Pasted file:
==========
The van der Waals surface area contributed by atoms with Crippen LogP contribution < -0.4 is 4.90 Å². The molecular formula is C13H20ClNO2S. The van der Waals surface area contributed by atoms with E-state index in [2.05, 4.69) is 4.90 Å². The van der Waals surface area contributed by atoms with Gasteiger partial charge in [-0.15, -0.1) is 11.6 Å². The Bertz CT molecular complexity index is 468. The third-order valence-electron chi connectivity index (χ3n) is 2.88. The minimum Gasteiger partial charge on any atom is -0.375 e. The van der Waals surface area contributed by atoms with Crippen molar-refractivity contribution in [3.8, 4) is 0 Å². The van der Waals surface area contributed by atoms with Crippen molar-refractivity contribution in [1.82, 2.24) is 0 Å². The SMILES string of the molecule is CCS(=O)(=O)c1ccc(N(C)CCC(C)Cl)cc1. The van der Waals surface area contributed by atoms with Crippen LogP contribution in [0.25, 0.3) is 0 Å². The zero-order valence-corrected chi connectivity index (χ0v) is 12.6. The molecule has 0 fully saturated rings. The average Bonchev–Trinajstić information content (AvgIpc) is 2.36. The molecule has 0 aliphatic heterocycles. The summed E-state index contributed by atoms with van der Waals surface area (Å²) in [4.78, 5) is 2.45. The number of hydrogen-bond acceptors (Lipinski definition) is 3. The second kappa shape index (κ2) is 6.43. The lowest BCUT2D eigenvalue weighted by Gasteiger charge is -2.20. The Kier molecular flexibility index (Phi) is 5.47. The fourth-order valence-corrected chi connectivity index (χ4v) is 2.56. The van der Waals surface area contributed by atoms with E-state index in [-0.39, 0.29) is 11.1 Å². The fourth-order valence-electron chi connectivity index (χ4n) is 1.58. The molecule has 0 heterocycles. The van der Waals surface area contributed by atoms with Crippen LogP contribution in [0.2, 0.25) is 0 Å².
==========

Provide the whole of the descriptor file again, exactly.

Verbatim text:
The van der Waals surface area contributed by atoms with Crippen LogP contribution < -0.4 is 4.90 Å². The molecular formula is C13H20ClNO2S. The van der Waals surface area contributed by atoms with E-state index in [2.05, 4.69) is 4.90 Å². The van der Waals surface area contributed by atoms with Gasteiger partial charge in [-0.15, -0.1) is 11.6 Å². The Bertz CT molecular complexity index is 468. The third-order valence-electron chi connectivity index (χ3n) is 2.88. The minimum Gasteiger partial charge on any atom is -0.375 e. The van der Waals surface area contributed by atoms with Crippen molar-refractivity contribution in [3.8, 4) is 0 Å². The van der Waals surface area contributed by atoms with Crippen molar-refractivity contribution in [1.82, 2.24) is 0 Å². The SMILES string of the molecule is CCS(=O)(=O)c1ccc(N(C)CCC(C)Cl)cc1. The van der Waals surface area contributed by atoms with Crippen LogP contribution in [0.25, 0.3) is 0 Å². The zero-order valence-corrected chi connectivity index (χ0v) is 12.6. The molecule has 0 fully saturated rings. The average Bonchev–Trinajstić information content (AvgIpc) is 2.36. The molecule has 0 aliphatic heterocycles. The summed E-state index contributed by atoms with van der Waals surface area (Å²) in [4.78, 5) is 2.45. The number of hydrogen-bond acceptors (Lipinski definition) is 3. The second kappa shape index (κ2) is 6.43. The lowest BCUT2D eigenvalue weighted by Gasteiger charge is -2.20. The Kier molecular flexibility index (Phi) is 5.47. The fourth-order valence-corrected chi connectivity index (χ4v) is 2.56. The van der Waals surface area contributed by atoms with E-state index in [-0.39, 0.29) is 11.1 Å². The fourth-order valence-electron chi connectivity index (χ4n) is 1.58. The molecule has 0 heterocycles. The van der Waals surface area contributed by atoms with Crippen LogP contribution in [0.2, 0.25) is 0 Å².